The Gum Thief by Douglas Coupland
Each time I pick up a work by Douglas Coupland -- and I have read most of his body of work since I was first introduced to him in high school -- I earnestly hope that this will be the work that once again recaptures the magic of Generation X: Tales for an Accelerated Culture, the novel that defined Coupland as a writer and his generation as one of malaise, apathy, and disconnectedness. And of course it never is.
The Gum Thief is an epistolary novel that tells the story of an unlikely friendship between two employees at a suburban office supply chain: Roger, a divorced, middle-aged aspiring writer; and Bethany, a young woman adrift between high school and the working world. Other characters enter into the dialogue in the form of letters from Bethany’s mother (who went to high school with Roger), communiqués between other employees at the store where Roger and Bethany work, and, in one instance, a teacher’s critique of the book that Roger is writing throughout the story.
Roger seems to have given up all but the most basic efforts to live a normal life. Bethany, on the other hand, seems paralyzed by the idea of the future, although she aches for any sort of normalcy beneath her prickly Goth exterior. Both are badly scarred by their pasts and seem to need each other, in turns, in order for their lives to make sense. What is so frustrating about Coupland’s rendering of these characters, though, is that, despite the highly confessional voice used in the letters between Bethany and Roger that make up the bulk of the novel, the narration always holds the reader at arm’s length. We are told, for example, that Bethany is shaped by a series of deaths that happened during her formative years, but we never learn much about these characters whose deaths have affected her so deeply. The result is a narrative that tries to use an emotional shorthand which we as readers do not have the means of deciphering.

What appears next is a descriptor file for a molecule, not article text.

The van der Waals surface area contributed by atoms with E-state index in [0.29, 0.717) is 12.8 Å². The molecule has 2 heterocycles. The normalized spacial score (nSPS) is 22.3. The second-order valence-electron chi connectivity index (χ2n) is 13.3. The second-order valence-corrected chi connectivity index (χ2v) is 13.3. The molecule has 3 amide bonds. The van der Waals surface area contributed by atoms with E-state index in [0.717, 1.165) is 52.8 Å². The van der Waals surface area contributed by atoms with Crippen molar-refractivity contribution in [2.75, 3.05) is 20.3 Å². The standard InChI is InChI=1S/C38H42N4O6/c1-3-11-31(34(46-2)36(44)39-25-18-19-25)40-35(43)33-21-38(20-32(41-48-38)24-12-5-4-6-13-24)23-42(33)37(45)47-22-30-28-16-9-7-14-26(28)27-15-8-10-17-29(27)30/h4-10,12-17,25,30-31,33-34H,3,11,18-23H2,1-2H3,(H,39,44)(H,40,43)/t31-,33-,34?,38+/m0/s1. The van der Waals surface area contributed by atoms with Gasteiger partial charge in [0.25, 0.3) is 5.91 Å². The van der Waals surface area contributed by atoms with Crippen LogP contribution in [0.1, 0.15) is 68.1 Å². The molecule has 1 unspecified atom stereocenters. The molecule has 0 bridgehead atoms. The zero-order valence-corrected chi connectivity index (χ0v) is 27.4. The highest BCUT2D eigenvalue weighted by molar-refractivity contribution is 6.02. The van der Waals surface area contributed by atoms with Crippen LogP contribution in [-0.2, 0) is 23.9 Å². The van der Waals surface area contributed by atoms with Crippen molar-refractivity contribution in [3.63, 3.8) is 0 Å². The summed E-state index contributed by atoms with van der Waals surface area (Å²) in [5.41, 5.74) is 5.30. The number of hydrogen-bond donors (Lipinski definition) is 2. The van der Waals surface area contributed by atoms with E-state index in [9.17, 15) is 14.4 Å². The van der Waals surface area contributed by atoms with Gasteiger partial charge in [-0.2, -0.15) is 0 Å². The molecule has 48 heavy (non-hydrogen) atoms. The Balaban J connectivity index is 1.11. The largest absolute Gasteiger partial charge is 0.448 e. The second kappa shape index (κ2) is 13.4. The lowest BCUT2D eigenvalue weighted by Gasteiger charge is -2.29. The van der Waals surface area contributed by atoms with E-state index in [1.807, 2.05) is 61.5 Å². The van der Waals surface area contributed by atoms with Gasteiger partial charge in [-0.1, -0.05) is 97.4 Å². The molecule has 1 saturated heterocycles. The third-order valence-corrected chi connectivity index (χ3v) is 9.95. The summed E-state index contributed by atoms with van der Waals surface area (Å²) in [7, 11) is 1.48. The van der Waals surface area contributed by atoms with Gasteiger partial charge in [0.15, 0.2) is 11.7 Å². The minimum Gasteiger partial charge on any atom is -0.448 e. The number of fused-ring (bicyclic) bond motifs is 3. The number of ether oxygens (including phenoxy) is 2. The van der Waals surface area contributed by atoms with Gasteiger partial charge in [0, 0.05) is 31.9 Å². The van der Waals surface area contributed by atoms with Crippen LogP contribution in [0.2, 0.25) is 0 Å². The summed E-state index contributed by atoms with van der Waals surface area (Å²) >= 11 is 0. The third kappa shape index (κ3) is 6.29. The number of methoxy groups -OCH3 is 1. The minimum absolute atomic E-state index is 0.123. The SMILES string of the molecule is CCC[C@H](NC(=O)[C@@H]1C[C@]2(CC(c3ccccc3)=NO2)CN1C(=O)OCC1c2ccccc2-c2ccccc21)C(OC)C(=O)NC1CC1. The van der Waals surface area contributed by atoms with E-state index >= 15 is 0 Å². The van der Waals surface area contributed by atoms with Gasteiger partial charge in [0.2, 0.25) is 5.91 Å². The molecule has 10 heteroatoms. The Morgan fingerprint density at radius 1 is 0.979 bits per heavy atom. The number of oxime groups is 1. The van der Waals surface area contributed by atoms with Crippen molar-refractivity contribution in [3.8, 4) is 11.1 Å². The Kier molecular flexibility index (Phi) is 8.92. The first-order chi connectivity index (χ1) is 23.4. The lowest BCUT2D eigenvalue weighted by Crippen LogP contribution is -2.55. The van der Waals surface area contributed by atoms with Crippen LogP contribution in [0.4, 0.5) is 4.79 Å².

The scope of Coupland’s plot is relatively narrow: the characters go to work, deal with day to day troubles (which for Roger mostly involve dealing with his ex-wife and, for Bethany, her mother), and try, feebly, to figure out where their lives are headed. At one point Bethany heads off to Europe in an attempt at an epiphany, but from the letters she is sending from London and Paris she might as well be visiting Boise. These characters are like caged animals inside their own heads, but, at times, you wish that they would break out and really do something.
One of the more interesting elements of the novel are the excerpted parts of Glove Pond, the novel that Roger is writing throughout the narrative and the thread that seems to hold all of the characters together emotionally. It is a self-consciously overblown send off of Who’s Afraid of Virginia Woolf where the characters do little but sip Scotch and yell at each other. The excerpts break up the rest of the text well and serve as a sort of riddle that the reader must decode in order to more fully understand the characters.
Like many of Coupland’s works, The Gum Thief has an element of metafiction to it that is, in turns, clever and cloying. Unlike his previous novel JPod, though, in which the story opens with one character’s lament that his coworkers seem like characters from a Douglas Coupland novel (insert groan here), the metafictional elements in The Gum Thief are, for the most part, relatively subtle. Multiple mentions of e-mail addresses and websites beg the reader to drop a note to one of the characters, although a cursory investigation into the website of Roger’s writing instructor led to nowhere but a blank web page. Sigh.
The Gum Thief delivers on what it seems to promise; it’s a broody little novel, imperfect in many ways but also entertaining. While it is sometimes hard to really understand the characters, you can’t help but like them, anyways. For fans of Coupland, though, who are waiting for another revelation in the same vein as Generation X, the wait continues.
The Gum Thief by Douglas Coupland